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On Wednesday evening, protestors gathered outside the Houses of Parliament to complain about the Digital Economy Bill, which is being fast-tracked through the Commons ahead of the general election.
The protest was organised by the Open Rights Group, which is particularly opposed to the provisions in the bill for potentially disconnecting those who are repeatedly accused of unlawful file-sharing. Protestors also decried the speed with which the bill is going through the Commons, with many complaining that the circumstances mean the complex bundle of legislation cannot be properly scrutinised by MPs.
Protestors wore black tape over their mouths and carried black placards, referencing what they viewed as the censorial effects of the Digital Economy Bill.
Open Rights Group chief Jim Killock, pictured here with Liberal Democrat prospective parliamentary candidate Bridget Fox, told ZDNet UK he estimated around 250 people showed up for the demonstration.
Asked whether he thought the protest would make a difference, Killock said demonstrations were "part of change".
"I think the more than 13,000 letters sent to MPs [complaining about the bill's fast passage through the Commons] ought to make a difference," Killock said.
Referring to the second Commons reading of the Digital Economy Bill on 6 April — the day when the date of the general election is expected to be announced — Labour MP John Grogan said it was "an absolute insult to our democracy that we will be discussing such a bill in such circumstances".
The MP for Selby said it was "absolutely essential" that the bill be subject to full Commons scrutiny, adding that "the controversial sections of this bill must be dropped for a future parliament".
Tom Watson, the MP for West Bromwich East, told protestors the Digital Economy Bill was one of the most complex he had seen in his nine years in parliament.
He said the fast-tracking of the bill through the Commons would be "nothing short of a constitutional impropriety", and protestors "have to campaign to stop it".
"Whatever your views on copyright reform, it is simply unacceptable that the elected chamber of the House of Commons does not have the time to debate this," Watson said.
The Labour MP also voiced criticism of a provision — which will be replaced or altered by the government — that would lead to website blocking at the request of rights holders. "Blocking websites — they do it in China; we should not be doing it in the United Kingdom," he said.
ZDNet UK later asked Watson whether he thought the protest would make a difference. "It will make it harder for the bill to be bounced through," he replied. "Some MPs are deeply troubled about the fact that this could be bounced through in 90 minutes."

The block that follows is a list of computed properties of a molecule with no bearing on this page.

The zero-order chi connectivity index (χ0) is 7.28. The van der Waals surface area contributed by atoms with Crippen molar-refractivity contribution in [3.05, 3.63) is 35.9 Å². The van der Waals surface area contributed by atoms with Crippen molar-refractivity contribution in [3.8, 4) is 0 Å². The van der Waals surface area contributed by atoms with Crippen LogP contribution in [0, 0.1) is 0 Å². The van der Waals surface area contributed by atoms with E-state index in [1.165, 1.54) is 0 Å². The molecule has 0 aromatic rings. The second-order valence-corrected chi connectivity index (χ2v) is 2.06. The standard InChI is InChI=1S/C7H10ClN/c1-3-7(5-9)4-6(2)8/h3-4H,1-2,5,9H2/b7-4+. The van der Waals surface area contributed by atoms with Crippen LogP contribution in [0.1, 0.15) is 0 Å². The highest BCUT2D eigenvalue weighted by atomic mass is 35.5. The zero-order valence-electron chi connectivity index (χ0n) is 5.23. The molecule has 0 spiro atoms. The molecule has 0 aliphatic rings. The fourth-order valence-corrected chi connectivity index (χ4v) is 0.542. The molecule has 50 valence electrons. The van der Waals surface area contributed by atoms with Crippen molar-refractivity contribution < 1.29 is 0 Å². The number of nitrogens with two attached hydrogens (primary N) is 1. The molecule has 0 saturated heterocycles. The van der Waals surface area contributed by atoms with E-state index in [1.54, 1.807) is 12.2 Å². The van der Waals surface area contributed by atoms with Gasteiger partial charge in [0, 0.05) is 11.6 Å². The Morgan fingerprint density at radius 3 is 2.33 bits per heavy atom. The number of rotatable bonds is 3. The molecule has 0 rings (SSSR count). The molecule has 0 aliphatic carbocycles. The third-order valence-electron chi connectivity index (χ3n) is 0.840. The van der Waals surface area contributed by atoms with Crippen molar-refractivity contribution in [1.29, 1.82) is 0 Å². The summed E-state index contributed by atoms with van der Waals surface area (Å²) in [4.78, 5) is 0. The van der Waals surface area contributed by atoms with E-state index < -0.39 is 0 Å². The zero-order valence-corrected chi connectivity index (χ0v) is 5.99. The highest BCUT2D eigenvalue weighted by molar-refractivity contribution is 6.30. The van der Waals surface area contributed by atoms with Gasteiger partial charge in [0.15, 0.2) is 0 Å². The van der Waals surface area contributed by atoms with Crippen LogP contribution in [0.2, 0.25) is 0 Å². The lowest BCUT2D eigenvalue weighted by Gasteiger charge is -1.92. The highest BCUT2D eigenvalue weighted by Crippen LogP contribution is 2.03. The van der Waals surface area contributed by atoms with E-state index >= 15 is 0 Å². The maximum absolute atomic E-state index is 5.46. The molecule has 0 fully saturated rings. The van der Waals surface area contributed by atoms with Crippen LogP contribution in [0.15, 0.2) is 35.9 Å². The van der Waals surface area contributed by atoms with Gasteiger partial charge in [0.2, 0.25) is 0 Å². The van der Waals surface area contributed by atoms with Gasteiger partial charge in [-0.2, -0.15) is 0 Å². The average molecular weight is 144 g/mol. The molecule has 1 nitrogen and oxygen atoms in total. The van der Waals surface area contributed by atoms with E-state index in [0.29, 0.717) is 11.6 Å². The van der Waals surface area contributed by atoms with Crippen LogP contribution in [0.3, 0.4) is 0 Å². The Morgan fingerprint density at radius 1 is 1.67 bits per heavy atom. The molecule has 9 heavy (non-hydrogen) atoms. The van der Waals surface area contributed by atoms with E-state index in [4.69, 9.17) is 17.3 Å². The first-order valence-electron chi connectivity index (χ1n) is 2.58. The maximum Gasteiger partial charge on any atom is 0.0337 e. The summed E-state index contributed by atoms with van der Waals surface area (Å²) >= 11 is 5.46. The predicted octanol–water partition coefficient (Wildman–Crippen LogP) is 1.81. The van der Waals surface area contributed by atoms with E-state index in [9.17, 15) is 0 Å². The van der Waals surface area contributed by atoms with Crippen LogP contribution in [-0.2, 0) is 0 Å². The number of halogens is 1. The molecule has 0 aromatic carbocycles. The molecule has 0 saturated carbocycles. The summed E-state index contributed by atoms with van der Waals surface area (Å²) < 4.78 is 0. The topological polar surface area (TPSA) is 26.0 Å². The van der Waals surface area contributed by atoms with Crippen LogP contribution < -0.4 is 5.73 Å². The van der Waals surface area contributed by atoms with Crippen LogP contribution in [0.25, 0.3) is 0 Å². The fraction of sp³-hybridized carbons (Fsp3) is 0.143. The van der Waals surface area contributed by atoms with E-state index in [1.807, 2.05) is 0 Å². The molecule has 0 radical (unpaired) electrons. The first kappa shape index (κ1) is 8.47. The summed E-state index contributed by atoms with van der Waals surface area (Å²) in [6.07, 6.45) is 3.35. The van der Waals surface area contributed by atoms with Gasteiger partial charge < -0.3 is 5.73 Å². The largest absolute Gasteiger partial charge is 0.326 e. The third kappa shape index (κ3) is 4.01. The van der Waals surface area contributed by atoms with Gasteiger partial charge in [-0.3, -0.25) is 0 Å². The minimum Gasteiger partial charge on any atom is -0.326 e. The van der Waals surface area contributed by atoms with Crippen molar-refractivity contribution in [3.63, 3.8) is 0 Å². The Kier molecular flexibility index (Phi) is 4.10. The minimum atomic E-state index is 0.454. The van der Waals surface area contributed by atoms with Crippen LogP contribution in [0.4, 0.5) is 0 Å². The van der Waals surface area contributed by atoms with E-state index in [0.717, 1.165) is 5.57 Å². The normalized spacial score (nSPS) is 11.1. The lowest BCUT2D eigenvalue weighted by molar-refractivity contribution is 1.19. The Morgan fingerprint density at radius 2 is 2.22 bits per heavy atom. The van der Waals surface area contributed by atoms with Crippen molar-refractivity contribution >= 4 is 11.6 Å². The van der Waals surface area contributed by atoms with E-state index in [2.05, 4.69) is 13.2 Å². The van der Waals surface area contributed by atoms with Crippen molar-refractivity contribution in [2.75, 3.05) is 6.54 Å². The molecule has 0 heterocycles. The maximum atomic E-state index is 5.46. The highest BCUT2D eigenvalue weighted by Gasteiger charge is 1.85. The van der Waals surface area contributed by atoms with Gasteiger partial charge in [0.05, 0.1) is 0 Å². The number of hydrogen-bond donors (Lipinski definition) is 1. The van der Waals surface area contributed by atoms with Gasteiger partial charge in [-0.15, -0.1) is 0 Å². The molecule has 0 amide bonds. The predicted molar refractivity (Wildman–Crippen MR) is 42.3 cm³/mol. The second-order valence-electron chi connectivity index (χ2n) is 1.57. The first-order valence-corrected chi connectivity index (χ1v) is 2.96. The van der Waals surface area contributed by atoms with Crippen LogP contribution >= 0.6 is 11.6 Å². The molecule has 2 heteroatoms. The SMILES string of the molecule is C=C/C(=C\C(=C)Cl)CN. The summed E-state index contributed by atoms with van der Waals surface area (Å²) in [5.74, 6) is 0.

Watson added that the letter-writing campaign against the bill had led many MPs — six on Wednesday alone — to ask him what their constituents were complaining about.
Blogger Cory Doctorow told protestors it would be "vastly disproportionate [to] disconnect entire households because of one person downloading naughty content".
"Even if those [downloaders] happened to be guilty, I think that would be disproportionate," Doctorow said, adding that full scrutiny of the bill would be "our best chance for a free and open society".
ZDNet UK asked Doctorow whether he thought the protest would make a difference. "All of these things make a difference, whether in the short term or the long term," he said, adding that it was "crazy" to have to ask MPs to "show up for work and talk about the law before they pass it".
Bridget Fox, the Liberal Democrat candidate for the Islington South and Finsbury constituency, said she was "delighted" that her party had, at its recent conference, almost unanimously backed her motion to safeguard internet freedom.
She told protestors: "When we see our freedoms being killed by this government, Liberal Democrats are aggrieved. We are angry, but we will never accept it."
Asked by ZDNet UK whether she believed the protest would have any influence on the government's decision to push the bill through at speed, she said it was "a very good time to focus the attention of MPs as we come up to the election".
Fox added that some aspects of the bill would require secondary legislation, and said she hoped to be a member of parliament when that legislation is debated.
"Even if we have to have a further round of fighting on this after the election, we will get a better outcome," Fox said.